When first harvested, seeds of the Phytelephas aequatorialis tree are white, though you might be more familiar with them as brightly-colored baubles in your jewelry box. Tagua (pronounced tog-wah) nuts, or "ivory of the rainforest," from the Ecuadorean Ivory Palm, are a sustainable alternative to elephant ivory. The seeds are hard and smooth, as well as being easy to carved and dye. They are lustrous as Bakelite and smooth as ceramic, with a chromatic depth I associate with silk or the complex grain of walnut wood.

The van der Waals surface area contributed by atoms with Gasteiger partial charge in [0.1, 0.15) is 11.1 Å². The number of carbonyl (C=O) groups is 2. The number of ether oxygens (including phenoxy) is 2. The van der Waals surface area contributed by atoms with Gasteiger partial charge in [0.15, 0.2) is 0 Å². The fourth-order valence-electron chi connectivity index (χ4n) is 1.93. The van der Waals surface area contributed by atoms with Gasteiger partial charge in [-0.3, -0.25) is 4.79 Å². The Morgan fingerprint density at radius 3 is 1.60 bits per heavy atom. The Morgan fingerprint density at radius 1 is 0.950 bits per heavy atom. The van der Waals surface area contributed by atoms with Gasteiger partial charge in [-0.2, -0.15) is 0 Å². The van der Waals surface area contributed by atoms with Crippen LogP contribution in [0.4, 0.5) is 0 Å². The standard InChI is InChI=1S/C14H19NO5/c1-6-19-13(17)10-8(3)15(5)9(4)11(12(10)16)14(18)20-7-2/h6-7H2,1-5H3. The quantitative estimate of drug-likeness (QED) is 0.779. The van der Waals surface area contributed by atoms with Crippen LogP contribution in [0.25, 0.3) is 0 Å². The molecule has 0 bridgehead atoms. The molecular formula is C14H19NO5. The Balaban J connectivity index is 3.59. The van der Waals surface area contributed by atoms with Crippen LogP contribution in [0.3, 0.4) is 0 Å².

If you take a stroll in the chilly autumn winds this Thanksgiving weekend, you'll find a really lovely landscape. On the ground are silhouettes of so many leaves collecting on the sidewalk—the gingko's fan, the oak's fingers, and the maple's peaks—and with each silhouette, the story of a tree's evolution. Artist Jenny Lee Fowler cuts portrait silhouettes of people from leaves and bark. Her paper cuttings are distinctly modern, while honoring the legacy of early American portraiture and the natural elements that are her media.